• Everyday economics and human capital formation

    When Does Practice Really Matter?

    Oct 12 • Behavioral Economics, Economic Debates, Economic Growth, Economic Thinkers, Education, Innovation, Labor, Macroeconomic Measurement, Thinking Economically • 148 Views

    It’s been four years since Dan McLaughlin decided to leave his commercial photography job and devote his existence to golf. As of October 4, he had practiced golf for 5,592 hours. With a 10,000 hour goal, he’s got 4,408 to go.

    The Dan Plan as he calls it, is all about the 10,000 hour rule. Known as deliberate practice by psychologists, the basic idea is that practice counts and 10,000 hours really make a difference.

    Where are we going? To how we develop expertise.

    The 10,000 Hour Rule

    Popularized by Malcolm Gladwell, the 10,000 hour theory originated with a psychology professor at Florida State University. Looking at violin students at a West Berlin Music Academy, Dr. K. Anders Ericssen concluded that practice time determined who would excel. While he emphasized that people differed, he said the average time needed to become a “prodigy” was 10,000 hours of disciplined solitary practice before age 20. By contrast, becoming pretty good required 7,500 hours while those with 5,000 hours became teachers.

    Not everyone agrees with Dr. Ericssen’s work. Crucially, they remind us that his data is retrospective. Because it depends on his subjects’ recall, bias and inaccuracy are bigger problems than with data from daily logs.

    One study also pointed out that the “domain” matters. Utilizing meta data from all relevant research, they concluded that practice counts more for athletes than for teachers. One reason was predictability. Your practice makes more of a difference when you know precisely what to expect.

    Below, you can see that the results of the meta-data study indicate the impact of deliberate practice on expertise was not substantial and diminished to almost nothing for educators and professionals.

    Human capital formation and debating the 10,000 hour rule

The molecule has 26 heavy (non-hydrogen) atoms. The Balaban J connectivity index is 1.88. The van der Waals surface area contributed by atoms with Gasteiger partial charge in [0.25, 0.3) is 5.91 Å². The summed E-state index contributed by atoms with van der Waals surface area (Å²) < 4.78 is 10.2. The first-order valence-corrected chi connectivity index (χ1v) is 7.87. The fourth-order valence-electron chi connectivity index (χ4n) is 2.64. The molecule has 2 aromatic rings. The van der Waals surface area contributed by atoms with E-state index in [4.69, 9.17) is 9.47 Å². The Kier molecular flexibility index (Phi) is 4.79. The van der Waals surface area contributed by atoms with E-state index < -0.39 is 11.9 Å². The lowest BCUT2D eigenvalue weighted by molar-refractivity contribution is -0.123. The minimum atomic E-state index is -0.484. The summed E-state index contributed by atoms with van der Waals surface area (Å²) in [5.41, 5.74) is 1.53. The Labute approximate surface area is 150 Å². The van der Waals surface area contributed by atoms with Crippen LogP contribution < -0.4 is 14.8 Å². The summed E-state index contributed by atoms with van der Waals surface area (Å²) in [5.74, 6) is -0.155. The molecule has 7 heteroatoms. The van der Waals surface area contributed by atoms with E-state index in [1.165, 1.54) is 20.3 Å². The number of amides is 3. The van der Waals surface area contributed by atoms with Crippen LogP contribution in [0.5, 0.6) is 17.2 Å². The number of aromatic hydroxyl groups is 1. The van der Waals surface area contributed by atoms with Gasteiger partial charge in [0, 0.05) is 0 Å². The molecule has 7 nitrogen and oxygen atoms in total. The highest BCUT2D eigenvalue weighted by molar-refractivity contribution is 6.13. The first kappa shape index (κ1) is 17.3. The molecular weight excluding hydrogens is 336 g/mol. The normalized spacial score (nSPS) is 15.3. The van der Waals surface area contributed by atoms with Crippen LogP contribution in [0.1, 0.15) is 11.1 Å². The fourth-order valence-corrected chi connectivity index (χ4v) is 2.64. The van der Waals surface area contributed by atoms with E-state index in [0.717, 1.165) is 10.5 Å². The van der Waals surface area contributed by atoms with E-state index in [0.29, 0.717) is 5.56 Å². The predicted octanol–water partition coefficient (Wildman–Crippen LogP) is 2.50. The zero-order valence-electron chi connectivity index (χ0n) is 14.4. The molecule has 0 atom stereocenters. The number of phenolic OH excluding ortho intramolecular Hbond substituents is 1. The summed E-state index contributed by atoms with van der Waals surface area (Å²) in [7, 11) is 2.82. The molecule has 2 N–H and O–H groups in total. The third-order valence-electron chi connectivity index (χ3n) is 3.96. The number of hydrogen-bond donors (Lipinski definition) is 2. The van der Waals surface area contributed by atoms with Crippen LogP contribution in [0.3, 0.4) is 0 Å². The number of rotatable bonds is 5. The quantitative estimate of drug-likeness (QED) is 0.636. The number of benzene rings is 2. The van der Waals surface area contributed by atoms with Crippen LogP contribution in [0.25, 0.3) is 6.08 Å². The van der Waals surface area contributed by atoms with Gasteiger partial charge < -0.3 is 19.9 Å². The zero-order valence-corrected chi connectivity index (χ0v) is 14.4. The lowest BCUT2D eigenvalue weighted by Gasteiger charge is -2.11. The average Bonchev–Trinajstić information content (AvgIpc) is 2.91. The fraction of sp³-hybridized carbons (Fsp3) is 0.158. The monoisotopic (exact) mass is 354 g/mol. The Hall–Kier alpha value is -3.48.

From: “Deliberate Practice and Performance in Games, Music, Sports, Education, and Professions: A Meta-Analysis”

    Furthermore, like me, I assume you are also asking, “What about genes?” After all, there were more than 20 musicians in the Bach family. Investigating how expertise develops, researchers have also cited starting age, working memory capacity, intelligence and personality.

    Our Bottom Line: Positive Externalities

    Thinking about the debate surrounding deliberate practice, I kept returning to education. Deliberate practice is all about unbundling the skills that create expertise. Whether we agree with the idea or not, focusing on deliberate practice involves figuring out how best to initiate the ripple of positive externalities that start with human capital formation.

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  • The econlife.com Weekly Roundup

    Our Weekly Roundup: From Cheap Gas to Expensive Soda

    Oct 11 • Behavioral Economics, Businesses, Demand, Supply, and Markets, Developing Economies, Economic Debates, Economic History, Government, Health Care, Households, Macroeconomic Measurement, Money and Monetary Policy, Regulation, Thinking Economically • 107 Views

    everyday economics of college ranking SUNDAY 10.05.14

    The reason there is more to a college rank than a number…more

    Everyday economics, game theory and next day delivery MONDAY 10.06.14

    How next day delivery is about game theory…more

    Because of price controls, Venezuela has perverse incentives that create shortages, inflation and underutilized resources. TUESDAY 10.07.14

    The perverse incentives that price controls create…more

    everyday economic of subsidized gas WEDNESDAY 10.08.14

    Why cheap gas is really expensive…more

    Everyday economics and trademark law THURSDAY 10.09.14

    The word that trademark law might not let us own…more

    Inelastic demand is one reason that sugary drink taxes might not be effective. FRIDAY 10.10.14